John Hancock Life Insurance Faces Lawsuit on Unpaid Life Insurance Benefits

John Hancock Life InsuranceJohn Hancock Life Insurance is being accused of failing to pay life insurance beneficiaries due payouts over a period of years, according to a new story from the Boston Globe. One beneficiary has filed a lawsuit against the Boston insurer, alleging that it routinely checked to find out whether annuity holders died in order to halt payments, but failed to find out if policyholders have passed away to promptly pay benefits from life insurance policies.

John Hancock Life Insurance Fails to Pay

Richard Feingold, the son of a deceased policyholder of John Hancock Life Insurance says the company failed to seek him out for payment after his mother died 2006. She had purchased a small contract life insurance policy in 1945 and made payments until the company said it stopped collecting premiums for life insurance policies in 1985.

Feingold had no idea that his mother had purchased a policy and only began to inquire after he discovered that he may have been owed $459 in dividends from John Hancock via the Illinois treasurer’s website for unclaimed property.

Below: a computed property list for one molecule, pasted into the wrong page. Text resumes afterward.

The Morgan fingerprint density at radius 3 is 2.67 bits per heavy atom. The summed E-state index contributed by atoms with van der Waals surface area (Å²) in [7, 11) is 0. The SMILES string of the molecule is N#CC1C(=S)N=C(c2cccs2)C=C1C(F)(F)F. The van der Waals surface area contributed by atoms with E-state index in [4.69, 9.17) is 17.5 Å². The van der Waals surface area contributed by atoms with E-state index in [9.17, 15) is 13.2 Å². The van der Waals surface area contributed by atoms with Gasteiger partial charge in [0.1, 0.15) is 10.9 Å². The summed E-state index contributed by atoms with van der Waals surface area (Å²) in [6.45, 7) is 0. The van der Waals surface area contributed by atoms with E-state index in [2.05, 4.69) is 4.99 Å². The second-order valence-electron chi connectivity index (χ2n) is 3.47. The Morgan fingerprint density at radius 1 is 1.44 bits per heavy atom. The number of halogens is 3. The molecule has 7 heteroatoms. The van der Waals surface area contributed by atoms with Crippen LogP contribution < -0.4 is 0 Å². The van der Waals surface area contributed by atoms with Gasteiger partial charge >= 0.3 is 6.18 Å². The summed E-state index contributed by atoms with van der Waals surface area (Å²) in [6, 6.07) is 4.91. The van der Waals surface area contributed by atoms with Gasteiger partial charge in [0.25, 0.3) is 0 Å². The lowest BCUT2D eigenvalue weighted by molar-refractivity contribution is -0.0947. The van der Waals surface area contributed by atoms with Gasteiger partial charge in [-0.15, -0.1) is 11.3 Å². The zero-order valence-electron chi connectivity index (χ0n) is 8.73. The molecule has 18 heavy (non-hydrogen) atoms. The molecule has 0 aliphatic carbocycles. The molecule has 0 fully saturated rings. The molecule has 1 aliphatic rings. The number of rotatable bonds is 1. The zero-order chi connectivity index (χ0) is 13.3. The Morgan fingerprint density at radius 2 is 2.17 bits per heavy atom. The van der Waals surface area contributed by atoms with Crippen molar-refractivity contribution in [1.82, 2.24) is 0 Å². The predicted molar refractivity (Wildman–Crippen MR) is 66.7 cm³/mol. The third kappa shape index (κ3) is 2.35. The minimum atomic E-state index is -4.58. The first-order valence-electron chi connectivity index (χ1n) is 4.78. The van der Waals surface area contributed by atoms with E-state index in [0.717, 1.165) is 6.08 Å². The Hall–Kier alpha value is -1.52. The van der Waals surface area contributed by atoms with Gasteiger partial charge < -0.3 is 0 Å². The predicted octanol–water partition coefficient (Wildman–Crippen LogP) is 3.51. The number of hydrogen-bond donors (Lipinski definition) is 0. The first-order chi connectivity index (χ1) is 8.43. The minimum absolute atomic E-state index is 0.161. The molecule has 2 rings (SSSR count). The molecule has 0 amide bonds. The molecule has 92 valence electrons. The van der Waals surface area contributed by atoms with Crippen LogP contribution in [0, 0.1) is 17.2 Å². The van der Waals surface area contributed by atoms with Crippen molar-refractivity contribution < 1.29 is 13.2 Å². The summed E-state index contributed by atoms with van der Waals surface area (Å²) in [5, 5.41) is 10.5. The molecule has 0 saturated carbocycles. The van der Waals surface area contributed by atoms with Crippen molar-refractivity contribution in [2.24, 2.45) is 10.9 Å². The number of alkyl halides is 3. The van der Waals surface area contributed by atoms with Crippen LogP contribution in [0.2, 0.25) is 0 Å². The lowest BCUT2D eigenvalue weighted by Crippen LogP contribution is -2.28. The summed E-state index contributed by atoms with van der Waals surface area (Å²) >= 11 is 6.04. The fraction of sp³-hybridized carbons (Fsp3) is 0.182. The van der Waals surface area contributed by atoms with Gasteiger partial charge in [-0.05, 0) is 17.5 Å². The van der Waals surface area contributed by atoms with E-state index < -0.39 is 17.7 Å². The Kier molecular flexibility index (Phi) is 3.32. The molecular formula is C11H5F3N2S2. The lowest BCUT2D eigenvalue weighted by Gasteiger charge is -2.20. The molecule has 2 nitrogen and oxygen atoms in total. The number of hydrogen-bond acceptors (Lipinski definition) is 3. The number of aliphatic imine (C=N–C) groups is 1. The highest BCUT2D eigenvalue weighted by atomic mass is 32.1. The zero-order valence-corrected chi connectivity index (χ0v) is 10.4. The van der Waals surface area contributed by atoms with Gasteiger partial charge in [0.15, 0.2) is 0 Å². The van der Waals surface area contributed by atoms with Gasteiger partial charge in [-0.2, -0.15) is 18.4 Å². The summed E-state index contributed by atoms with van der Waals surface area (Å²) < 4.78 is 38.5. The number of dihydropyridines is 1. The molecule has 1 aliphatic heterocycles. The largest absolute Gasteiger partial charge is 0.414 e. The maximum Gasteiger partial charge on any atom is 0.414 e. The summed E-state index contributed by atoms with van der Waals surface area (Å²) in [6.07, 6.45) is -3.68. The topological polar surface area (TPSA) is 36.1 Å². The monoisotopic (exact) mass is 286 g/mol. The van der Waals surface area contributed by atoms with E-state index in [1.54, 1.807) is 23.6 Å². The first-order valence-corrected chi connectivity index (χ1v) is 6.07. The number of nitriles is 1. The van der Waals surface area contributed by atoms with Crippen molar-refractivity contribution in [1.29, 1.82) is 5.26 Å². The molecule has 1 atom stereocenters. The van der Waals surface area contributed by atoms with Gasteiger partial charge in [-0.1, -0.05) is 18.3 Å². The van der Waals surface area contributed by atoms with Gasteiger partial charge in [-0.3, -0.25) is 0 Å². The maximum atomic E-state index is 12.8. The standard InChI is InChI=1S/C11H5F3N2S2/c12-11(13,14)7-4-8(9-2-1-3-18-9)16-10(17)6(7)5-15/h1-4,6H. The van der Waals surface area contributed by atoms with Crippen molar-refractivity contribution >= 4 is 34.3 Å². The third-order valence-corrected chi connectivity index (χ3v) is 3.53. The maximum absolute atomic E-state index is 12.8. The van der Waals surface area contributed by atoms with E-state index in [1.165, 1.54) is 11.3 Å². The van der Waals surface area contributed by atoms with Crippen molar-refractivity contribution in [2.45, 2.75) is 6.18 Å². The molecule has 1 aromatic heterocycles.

After inquiring directly with the insurer, it eventually sent him $1,379.41. But he complained that the company refused to provide him with details of his mother’s policy or an explanation of the benefits he’d received.

Delay of Beneficiary Payments for Life Insurance Policies Leads to Lawsuit

Last month, Feingold filed a lawsuit that may soon become a certified class action lawsuit against John Hancock Life Insurance, stating that the company consulted the Social Security Administration’s master death list regarding annuity clients’ deaths, but never checked the same database to learn about the deaths of its customers who have life insurance policies with the company.

In other words, the suit claims the company and its subsidiaries have used the data from the list “solely for their own advantage.”

Because Feingold has never received an official copy of his mother’s policy, his attorney Brian J. Wanca says he is still not sure whether the company has paid him the full amount owed. Wanca also believes that many other individuals across the country are owed life insurance benefits.

John Hancock Life Insurance has already agreed to a $13.3 million settlement with six states over its failure to consult the Social Security Administration death list for other policyholders. Other insurers, including AIG, MetLife and Prudential have reached similar settlements over the past year.

Hancock has asked the court in the Feingold case to dismiss the suit, stating that Massachusetts consumer protection laws do not apply to out-of-state-residents like Illinois-based Feingold, however, a judge has yet to rule.

(Image courtesy of Kittisak / FreeDigitalPhotos.net)